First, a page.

In December 2016, we set out our plans to reform our approach to youth justice, which will help drive forward improved outcomes for young offenders both in custody and in the community.
We are today announcing the next steps of our reforms with a package of measures which will create stronger, clearer governance for the youth justice system.
I have appointed Charlie Taylor as the new chair of the youth justice board. He is uniquely well placed to take on this role: he has led changes in Government policy on the education of children who have been excluded from school, is a former head teacher of an outstanding school for children with complex behavioural, emotional and social difficulties, and his youth justice review set out a compelling vision for reform. As the chair of the board, it is this vision that he will work with my Department to drive forward.
We will create a new Youth Custody Service as a distinct arm of HM Prison and Probation Service, with a dedicated director accountable directly to the chief executive and working closely with the chair of the youth justice board. The director will have operational responsibility for the day-to-day running of the youth estate, will keep a firm grip on performance, and will be a board-level member of HM Prison and Probation Service. The Youth Custody Service will have its own workforce separately recruited and trained to work in the youth estate, and we will create distinct career pathways for those wanting to work with children and young people in the secure estate, including a new youth justice specialist worker role.
We will bring responsibility and accountability for commissioning youth custody services into the Ministry of Justice. Working closely with the chair of the youth justice board, the Department will be responsible for setting clear standards for the provision of youth justice and will be responsible for intervening decisively to address poor performance.
These changes will enable the youth justice board to build on its strong track-record and focus on its statutory function of providing vital independent advice on, and scrutiny of, the whole system, advising the Government on what standards to set for the youth justice system and monitoring delivery of those standards. It will continue to work closely with youth offending teams to promote early intervention in the community and share best practice across the system.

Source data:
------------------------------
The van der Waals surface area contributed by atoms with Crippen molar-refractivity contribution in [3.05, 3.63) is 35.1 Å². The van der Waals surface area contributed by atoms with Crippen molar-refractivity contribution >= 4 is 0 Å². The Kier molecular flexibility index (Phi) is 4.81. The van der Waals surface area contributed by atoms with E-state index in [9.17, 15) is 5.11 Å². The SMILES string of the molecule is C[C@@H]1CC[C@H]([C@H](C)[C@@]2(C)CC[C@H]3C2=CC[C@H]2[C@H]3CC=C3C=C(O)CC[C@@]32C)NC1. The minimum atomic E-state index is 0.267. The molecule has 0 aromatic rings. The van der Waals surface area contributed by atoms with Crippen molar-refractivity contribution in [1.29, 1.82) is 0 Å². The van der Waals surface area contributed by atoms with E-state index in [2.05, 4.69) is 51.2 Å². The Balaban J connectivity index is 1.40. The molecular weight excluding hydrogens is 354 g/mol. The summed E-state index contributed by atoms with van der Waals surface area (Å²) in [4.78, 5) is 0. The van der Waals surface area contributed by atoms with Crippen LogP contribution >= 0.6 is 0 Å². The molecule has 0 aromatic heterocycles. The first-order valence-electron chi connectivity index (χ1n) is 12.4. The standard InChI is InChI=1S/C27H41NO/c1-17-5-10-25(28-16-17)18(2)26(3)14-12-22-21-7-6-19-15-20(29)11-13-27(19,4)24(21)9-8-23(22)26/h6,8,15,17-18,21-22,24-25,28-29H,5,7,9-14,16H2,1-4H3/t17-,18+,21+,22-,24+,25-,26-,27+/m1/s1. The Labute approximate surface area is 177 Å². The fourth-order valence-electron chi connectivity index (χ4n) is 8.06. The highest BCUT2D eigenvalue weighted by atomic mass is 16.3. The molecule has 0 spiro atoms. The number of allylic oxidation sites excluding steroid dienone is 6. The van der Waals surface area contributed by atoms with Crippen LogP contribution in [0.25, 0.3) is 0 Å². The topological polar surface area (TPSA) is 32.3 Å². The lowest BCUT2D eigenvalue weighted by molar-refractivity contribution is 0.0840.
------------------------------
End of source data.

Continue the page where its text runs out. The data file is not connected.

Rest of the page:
The youth justice system covers England and Wales and the majority of services for children and young people in Wales are devolved. We will continue our collaborative approach with the youth justice board Cymru and the Welsh Government under these new arrangements.
We are very grateful to Lord McNally, whose term as chair ends shortly, for his dedicated leadership of the youth justice board over the past three years, and thank him for the drive and passion he has shown.
Charlie Taylor will become the new chair of the youth justice board when Lord McNally’s term ends. Under the Governance Code on Public Appointments, which came into effect on 1 January this year, Ministers can, in exceptional circumstances, make an appointment without a competition. I have decided to appoint Charlie Taylor as the new chair of the youth justice board on these terms and, in accordance with the Code, have consulted the Commissioner for Public Appointments who has accepted the decision.
We are also publishing today the findings and recommendations of the youth custody improvement board. The board was set up to explore and report on the current state of the youth custodial estate and recommend how the system could be improved, particularly focusing on any current risks to safety and well-being. We are very grateful to its members for their work. The board’s report underlines the importance of reforming the youth custody system. Many of their recommendations are reflected in our plans, and we will consider all their recommendations as we implement our reforms.